MUMBAI, Maharashtra / Harmony Magazine / People in Profile / September 4, 2010
Globetrotter, ballerina and teacher Shahi Walter Abraham, an Israeli Jew, reminisces about the City of Dreams that made all hers come true. Dhanya Nair Sankar listens
She lives in a small, one-room kitchen apartment at the Bombay Hospital nurses’ quarters in Mumbai with her adopted daughter Florence, who is also her best friend. Entering their world, you feel like an unannounced guest but you banish the thought as soon as Shahi Walter Abraham walks in.
She greets you with a warm smile; for a centenarian, her handshake is surprisingly firm. You soon realise that her soft voice is at odds with her colourful past — that of a foot-tapping ballerina and piano teacher.
Abraham is one of the few surviving members of the Ashkenazi Jews, a community of priestly lineage also known as the original Israeli Jews. Abraham chose to stay back in Mumbai even though most of her family and friends returned to Israel in the 1980s. But they still visit Abraham on special occasions. “My family is spread across the globe,” says Abraham. “My younger sister lives in London. I visited her a few years ago and she was here last year on my birthday. I regularly talk to my relatives in Israel over the phone.” And no, she has never felt any cultural alienation. “India, with its rich vibrancy has always been home,” she says.
Born and brought up in Kolkata, where her father was a trader and mother a homemaker, Abraham has fond memories of her childhood. “In Kolkata, we had a tennis court at home. I spent my days studying, playing, learning the piano and ballet,” reminisces Abraham, lost in a sea of memories. “Dancing gave me the greatest happiness.” And thanks to some well-connected family friends, the young Abraham also had the chance to travel across India to places like Mussoorie, Darjeeling and around Kolkata. “The travel bug bit me when I was a teenager. At the age of 15, I visited Mussoorie and was awestruck. I had never felt like an outsider but I was convinced I was home.”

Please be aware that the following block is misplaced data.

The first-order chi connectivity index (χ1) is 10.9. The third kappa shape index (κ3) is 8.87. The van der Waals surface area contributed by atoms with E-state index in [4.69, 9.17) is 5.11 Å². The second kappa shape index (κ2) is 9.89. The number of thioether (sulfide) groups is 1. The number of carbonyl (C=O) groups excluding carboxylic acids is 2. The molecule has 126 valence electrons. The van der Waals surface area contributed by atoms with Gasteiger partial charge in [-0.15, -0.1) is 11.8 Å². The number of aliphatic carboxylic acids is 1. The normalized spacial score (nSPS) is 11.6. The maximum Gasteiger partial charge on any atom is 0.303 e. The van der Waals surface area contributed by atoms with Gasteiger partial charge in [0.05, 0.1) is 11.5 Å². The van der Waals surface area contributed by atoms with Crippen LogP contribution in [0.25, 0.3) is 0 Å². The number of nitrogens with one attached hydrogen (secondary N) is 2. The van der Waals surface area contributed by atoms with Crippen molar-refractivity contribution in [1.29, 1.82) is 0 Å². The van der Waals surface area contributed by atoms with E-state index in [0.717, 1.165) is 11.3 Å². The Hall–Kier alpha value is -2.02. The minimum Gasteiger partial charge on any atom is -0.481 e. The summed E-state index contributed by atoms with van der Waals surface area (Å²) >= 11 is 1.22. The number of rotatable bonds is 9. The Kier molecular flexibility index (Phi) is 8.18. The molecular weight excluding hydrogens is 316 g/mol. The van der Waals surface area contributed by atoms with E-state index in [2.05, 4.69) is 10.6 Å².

This was also where the ballerina-to-be had her first Cinderella moment, while she was studying. “The Prince of Mussoorie was a handsome man and a great dancer,” says Abraham, reliving those special moments. “I was taken by his dancing. I unwittingly entered his circle and we danced the ballroom dance, matching step for step. It was wonderful.” But the young ballerina paid a price. “I was severely scolded by my hostel warden and told that women were not supposed to gallivant with strange men. That baffled me as my parents had never made any distinction on the basis of gender.” Abraham explains, “In Jewish households, the mother is the ultimate boss. I had grown up seeing my mother manage every bit of the house. She taught me how to run a tight ship.”
Being the eldest of five sisters in a middle-class family, Abraham decided to discontinue her studies after two years in college so that she could look after her family. “My first job saw me working as a secretary at D J Keemer, a British company in Kolkata,” she remembers. “There, I learnt the nuances of bookkeeping.” Indian history paints a patriarchal picture, where women played second fiddle. Yet Abraham is a refreshing contrast. “In the British era, and maybe even just after Independence, patriarchy was the prevailing norm. But when I was in my 20s, there were women who worked. The workforce in the British mills was largely female and most women worked out of choice.”
Abraham doesn’t have family in Kolkata any more and thus doesn’t visit that city. But apart from being home, it was also where she met her late husband Walter Abraham. Memories of him make her face crinkle into a deep smile. “Walter was a rascal,” she says. She then breaks into peals of laughter. “He was a very good-looking guy. He was a good swimmer, very athletic and such a charmer that he had women of all ages swooning over him.” Walter was a year younger and was to marry another woman, his mother’s choice. But one look at the young and beautiful Shahi and he changed his mind! “I don’t know how I caught Walter’s eye,” says Abraham, with a coy smile. “He was very flamboyant while I was very shy. But some things are just meant to be.”
Left: Abraham with husband Walter. Right: With adopted daughter Florence